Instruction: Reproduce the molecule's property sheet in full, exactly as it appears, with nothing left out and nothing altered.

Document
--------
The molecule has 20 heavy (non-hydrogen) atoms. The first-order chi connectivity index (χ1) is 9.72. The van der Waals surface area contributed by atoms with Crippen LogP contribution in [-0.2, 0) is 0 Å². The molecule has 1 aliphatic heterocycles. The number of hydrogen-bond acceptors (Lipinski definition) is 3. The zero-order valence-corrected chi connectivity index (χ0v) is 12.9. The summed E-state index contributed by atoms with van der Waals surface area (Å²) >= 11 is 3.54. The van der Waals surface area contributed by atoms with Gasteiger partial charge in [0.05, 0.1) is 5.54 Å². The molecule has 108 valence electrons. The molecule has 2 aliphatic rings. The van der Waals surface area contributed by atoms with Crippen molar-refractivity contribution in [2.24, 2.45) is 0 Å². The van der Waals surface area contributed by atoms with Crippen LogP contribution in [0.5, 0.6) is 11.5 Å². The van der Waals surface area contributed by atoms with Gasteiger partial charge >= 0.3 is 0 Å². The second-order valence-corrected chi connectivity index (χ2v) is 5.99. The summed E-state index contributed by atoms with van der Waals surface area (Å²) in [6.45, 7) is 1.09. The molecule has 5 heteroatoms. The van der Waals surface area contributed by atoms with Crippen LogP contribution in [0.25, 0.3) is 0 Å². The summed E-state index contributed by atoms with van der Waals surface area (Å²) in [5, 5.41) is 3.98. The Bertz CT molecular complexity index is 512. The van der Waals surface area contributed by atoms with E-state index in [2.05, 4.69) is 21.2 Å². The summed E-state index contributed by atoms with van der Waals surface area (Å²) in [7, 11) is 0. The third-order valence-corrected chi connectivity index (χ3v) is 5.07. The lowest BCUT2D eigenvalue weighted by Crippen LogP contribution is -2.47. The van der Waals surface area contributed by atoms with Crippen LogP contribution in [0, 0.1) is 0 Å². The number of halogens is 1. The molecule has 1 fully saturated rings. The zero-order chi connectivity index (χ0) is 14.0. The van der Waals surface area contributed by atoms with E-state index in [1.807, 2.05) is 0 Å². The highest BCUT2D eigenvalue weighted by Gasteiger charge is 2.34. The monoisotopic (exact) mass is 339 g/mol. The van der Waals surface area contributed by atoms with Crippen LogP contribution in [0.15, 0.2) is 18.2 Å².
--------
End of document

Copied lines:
The molecule has 20 heavy (non-hydrogen) atoms. The first-order chi connectivity index (χ1) is 9.72. The van der Waals surface area contributed by atoms with Crippen LogP contribution in [-0.2, 0) is 0 Å². The molecule has 1 aliphatic heterocycles. The number of hydrogen-bond acceptors (Lipinski definition) is 3. The zero-order valence-corrected chi connectivity index (χ0v) is 12.9. The summed E-state index contributed by atoms with van der Waals surface area (Å²) >= 11 is 3.54. The van der Waals surface area contributed by atoms with Gasteiger partial charge in [0.05, 0.1) is 5.54 Å². The molecule has 108 valence electrons. The molecule has 2 aliphatic rings. The van der Waals surface area contributed by atoms with Crippen molar-refractivity contribution in [2.24, 2.45) is 0 Å². The van der Waals surface area contributed by atoms with Crippen LogP contribution in [0.5, 0.6) is 11.5 Å². The van der Waals surface area contributed by atoms with Gasteiger partial charge >= 0.3 is 0 Å². The second-order valence-corrected chi connectivity index (χ2v) is 5.99. The summed E-state index contributed by atoms with van der Waals surface area (Å²) in [6.45, 7) is 1.09. The molecule has 5 heteroatoms. The van der Waals surface area contributed by atoms with Crippen LogP contribution in [0.25, 0.3) is 0 Å². The summed E-state index contributed by atoms with van der Waals surface area (Å²) in [5, 5.41) is 3.98. The Bertz CT molecular complexity index is 512. The van der Waals surface area contributed by atoms with E-state index in [2.05, 4.69) is 21.2 Å². The summed E-state index contributed by atoms with van der Waals surface area (Å²) in [7, 11) is 0. The third-order valence-corrected chi connectivity index (χ3v) is 5.07. The lowest BCUT2D eigenvalue weighted by Crippen LogP contribution is -2.47. The van der Waals surface area contributed by atoms with Crippen LogP contribution in [0, 0.1) is 0 Å². The number of halogens is 1. The molecule has 1 fully saturated rings. The zero-order chi connectivity index (χ0) is 14.0. The van der Waals surface area contributed by atoms with E-state index in [1.807, 2.05) is 0 Å². The highest BCUT2D eigenvalue weighted by Gasteiger charge is 2.34. The monoisotopic (exact) mass is 339 g/mol. The van der Waals surface area contributed by atoms with Crippen LogP contribution in [0.15, 0.2) is 18.2 Å².